The above as well as additional objectives, features, and advantages of the present invention will become apparent in the following detailed written description.
The invention itself, as well as a preferred mode of use, further objects, and advantages thereof, will best be understood by reference to the following detailed description of an illustrative embodiment when read in conjunction with the accompanying drawings, wherein:
The present invention provides a method, system and computer program product for substantially avoiding loss of data and enabling continuing connection to application during an Maximum Transmission Unit (MTU) size changing operation in an active network computing device. Unlike with conventional methods, the disclosed method does not bring the interface down and does not reset the adapter. Logic is added to the device driver, which logic provides several enhancements to the MTU size changing operation/process. Among these enhancements are: (1) logic for temporarily pausing the data coming in from the linked partner while changing the MTU size. In one embodiment, this logic utilizes IEEE 802.3x Flow Control standard and applies to the packets being generated at the link partner and/or coming from the network; (2) logic for returning a “device busy” status to higher-protocol transmit requests during the MTU size changing process. This second logic prevents the application from issuing new requests until the busy signal is removed; and (3) logic for enabling resumption of both flows when the MTU size change is completed. With this new logic, the device driver/adapter does not have any transmit and receive packets to process for a short period of time, while the MTU size change is ongoing. It is therefore safe to reinitialize the transmit buffers and receive buffers to match the new MTU size, without having to account for any lost packets during the change.
With reference now to the figures,
In the depicted illustration, network system 200 comprises server 204 and multiple clients 208 and 210, interconnected via network link 202. Clients 208 and 210 may be, for example, personal computers or network computers. Also, in the described embodiment, network system 200 is a local area network (LAN) or similar Ethernet-based network (e.g., intranet).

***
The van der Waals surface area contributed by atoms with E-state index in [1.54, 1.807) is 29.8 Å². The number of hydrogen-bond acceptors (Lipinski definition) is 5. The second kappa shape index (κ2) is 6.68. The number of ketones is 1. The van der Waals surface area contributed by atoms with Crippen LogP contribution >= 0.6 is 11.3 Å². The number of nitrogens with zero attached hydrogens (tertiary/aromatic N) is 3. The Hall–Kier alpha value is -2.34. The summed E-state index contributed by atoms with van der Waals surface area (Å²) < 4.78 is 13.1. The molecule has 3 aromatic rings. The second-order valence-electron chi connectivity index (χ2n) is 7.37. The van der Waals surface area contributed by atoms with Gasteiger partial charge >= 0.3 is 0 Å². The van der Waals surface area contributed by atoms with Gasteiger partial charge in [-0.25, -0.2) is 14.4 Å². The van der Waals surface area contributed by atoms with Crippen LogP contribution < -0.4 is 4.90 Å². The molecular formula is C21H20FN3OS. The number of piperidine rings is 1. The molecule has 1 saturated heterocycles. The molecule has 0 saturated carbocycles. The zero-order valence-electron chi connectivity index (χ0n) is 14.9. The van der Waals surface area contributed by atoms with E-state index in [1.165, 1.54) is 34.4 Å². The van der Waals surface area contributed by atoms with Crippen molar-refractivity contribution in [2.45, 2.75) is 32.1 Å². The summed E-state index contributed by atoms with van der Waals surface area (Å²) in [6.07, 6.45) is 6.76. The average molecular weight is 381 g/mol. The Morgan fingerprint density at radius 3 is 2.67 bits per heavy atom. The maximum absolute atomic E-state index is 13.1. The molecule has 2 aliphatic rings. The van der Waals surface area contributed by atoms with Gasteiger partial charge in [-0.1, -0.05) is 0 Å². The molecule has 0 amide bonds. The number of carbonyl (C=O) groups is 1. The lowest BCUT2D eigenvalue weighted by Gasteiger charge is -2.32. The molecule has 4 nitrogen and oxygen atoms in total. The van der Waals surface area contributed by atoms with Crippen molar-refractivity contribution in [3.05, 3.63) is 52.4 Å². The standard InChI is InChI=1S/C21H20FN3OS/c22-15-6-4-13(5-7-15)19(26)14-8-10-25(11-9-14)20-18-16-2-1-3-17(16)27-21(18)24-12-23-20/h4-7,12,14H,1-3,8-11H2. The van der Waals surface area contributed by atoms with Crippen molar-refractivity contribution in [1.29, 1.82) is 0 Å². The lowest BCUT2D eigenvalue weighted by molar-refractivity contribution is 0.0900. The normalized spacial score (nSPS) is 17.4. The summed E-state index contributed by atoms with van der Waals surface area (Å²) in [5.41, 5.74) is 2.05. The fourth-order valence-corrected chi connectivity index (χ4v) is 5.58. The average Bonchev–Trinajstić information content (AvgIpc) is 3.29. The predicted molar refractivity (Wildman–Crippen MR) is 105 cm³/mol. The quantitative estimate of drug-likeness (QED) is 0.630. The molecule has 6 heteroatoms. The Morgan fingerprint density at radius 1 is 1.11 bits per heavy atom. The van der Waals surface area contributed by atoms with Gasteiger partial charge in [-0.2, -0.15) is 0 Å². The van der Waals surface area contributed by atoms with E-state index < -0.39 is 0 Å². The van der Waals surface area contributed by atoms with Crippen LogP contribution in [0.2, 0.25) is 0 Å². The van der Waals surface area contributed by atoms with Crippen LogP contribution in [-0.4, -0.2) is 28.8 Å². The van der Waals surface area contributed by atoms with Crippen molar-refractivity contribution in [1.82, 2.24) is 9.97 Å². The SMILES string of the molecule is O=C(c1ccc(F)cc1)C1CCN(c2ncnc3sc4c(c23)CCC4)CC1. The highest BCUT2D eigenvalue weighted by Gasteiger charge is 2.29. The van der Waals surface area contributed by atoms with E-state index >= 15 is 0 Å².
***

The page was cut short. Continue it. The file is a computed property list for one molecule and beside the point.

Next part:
Referring now to
In the illustrative embodiment, the data processing system 240 employs a peripheral component interconnect (PCI) local bus architecture, with one or more PCI busses (e.g., PCI bus 269) coupled to I/O bus 267. Processor 250 and main memory 270 are connected to PCI local bus 269 through PCI bridge 280. Adapters of I/O devices connect to PCI local bus 269 via direct connection or via add-in boards inserted into expansion slots (not shown). In the illustrative embodiment, network adapter 282 is connected to PCI local bus 269 by direct component connection.
Network adapter 282 of data processing system 240 is a network interface device that is utilized to connect data processing system 240 to another computer system and/or computer network (as illustrated by
Located within memory 270 are a number of software components of which operating system (OS) 272, associated device drivers 274, and software applications 276 are illustrated. Device drivers 274 and software applications 133 may also include Ethernet-supported network access applications/utilities and network browser programs, among others. OS 272 runs on processor 250 and is used to coordinate and provide control of various components within data processing system 240. The OS 272 may be a commercially available operating system such as Windows XP®, (a trademark of Microsoft Corporation and which is available from Microsoft Corporation) or GNU®/Linux® (registered trademarks of the Free Software Foundation and The Linux Mark Institute).
In one embodiment, additional (new) logic is added to the device driver 274 in addition to the normal device driver functional logic. This new logic provides the above functional features whenever an MTU size change operation is triggered. That is, the new logic operates to (1) continually send out IEEE 802.3x Flow Control pause frames to the network and (2) return “device busy” status to higher protocol transmit requests during the MTU size changing process, among other functions.
When executed by the processor, the OS 272 enables the functionality by which the device driver 272 supports communication (exchange of packets) between the applications 276 executing in the “higher application layer” and other devices across the network 202. According to the illustrative embodiment, OS 272, applications 2763, and enhanced device driver 274 execute (on processor 250) to provide/enable the MTU size change operations (described below with reference to